American Geophysical Union
We present a simulation/optimization model combining optimization with BIOPLUME II simulation for optimizing in-situ bioremediation system design. In-situ bioremediation of contaminated groundwater has become widely accepted because of its cost-effective ability to achieve satisfactory cleanup. We use parallel recombinative simulated annealing to search for an optimal design and apply the BIOPLUME II model to simulate aquifer hydraulics and bioremediation. Parallel recombinative simulated annealing is a general-purpose optimization approach that has the good convergence of simulated annealing and the efficient parallelization of a genetic algorithm. This is the first time that parallel recombinative simulated annealing has been applied to groundwater management. The design goal of the in-situ bioremediation system is to minimize system installation and operation cost. System design decision variables are pumping well locations and pumping rates. The problem formulation is mixed-integer and nonlinear. The system design must satisfy constraints on pumping rates, hydraulic heads, contaminant concentration at the plume source and at downstream monitoring wells. For the posed problem, the parallel recombinative simulated annealing obtains an optimal solution that minimizes system cost, reduces contaminant concentration and prevents plume migration.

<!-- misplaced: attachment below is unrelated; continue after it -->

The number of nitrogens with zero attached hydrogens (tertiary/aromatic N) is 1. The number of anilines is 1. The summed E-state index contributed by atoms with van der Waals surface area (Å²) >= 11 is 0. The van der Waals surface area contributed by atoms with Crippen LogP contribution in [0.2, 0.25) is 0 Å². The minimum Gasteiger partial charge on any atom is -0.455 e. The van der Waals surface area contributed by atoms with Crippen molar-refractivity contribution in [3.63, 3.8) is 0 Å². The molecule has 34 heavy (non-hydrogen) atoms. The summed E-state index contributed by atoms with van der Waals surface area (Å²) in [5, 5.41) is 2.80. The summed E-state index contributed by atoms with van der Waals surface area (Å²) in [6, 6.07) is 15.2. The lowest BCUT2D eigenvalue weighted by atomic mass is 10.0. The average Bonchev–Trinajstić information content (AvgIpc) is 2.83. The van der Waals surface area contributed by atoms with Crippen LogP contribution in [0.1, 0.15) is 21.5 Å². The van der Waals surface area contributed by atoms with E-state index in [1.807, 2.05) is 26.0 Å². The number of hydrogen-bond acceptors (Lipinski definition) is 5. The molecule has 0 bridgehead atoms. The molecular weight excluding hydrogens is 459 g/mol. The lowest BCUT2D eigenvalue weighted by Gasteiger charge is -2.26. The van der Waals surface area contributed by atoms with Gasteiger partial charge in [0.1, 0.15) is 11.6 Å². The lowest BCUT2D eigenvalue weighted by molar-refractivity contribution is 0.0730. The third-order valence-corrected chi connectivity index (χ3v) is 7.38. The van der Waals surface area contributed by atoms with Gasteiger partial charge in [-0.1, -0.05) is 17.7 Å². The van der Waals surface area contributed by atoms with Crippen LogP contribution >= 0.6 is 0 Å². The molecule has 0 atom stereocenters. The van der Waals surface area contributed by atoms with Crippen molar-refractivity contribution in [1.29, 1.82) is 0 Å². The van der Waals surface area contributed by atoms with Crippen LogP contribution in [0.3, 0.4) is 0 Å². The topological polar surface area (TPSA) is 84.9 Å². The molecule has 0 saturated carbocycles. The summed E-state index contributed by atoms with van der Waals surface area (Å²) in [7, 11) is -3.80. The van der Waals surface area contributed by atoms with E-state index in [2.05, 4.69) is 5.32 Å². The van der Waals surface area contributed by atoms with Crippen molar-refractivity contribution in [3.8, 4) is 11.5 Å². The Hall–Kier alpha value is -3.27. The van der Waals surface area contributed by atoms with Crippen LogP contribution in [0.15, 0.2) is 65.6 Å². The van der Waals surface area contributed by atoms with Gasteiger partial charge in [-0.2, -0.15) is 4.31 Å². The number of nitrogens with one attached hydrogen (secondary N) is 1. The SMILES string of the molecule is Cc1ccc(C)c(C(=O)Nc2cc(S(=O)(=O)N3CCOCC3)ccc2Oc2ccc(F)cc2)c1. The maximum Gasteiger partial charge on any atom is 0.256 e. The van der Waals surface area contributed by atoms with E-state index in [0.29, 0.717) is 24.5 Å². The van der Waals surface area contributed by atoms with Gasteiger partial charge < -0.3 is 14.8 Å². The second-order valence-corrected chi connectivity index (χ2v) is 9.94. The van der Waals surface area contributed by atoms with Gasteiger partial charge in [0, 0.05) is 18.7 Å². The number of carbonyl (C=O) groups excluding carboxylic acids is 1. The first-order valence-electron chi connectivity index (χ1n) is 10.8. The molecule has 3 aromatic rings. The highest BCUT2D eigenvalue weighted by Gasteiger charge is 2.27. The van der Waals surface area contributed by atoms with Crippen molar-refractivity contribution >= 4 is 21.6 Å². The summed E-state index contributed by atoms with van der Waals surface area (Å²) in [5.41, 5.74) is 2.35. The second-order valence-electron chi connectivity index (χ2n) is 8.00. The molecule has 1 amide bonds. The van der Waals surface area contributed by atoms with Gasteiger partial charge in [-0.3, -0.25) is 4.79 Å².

Shieh, H-J. and R.C. Peralta. 1997. Optimal System Design of In-Situ Bioremediation Using Parallel Recombinative Simulated Annealing. In Proceedings: The 17th Annual American Geophysical Union Hydrology Days. pp.283-294. Presented by Sheih.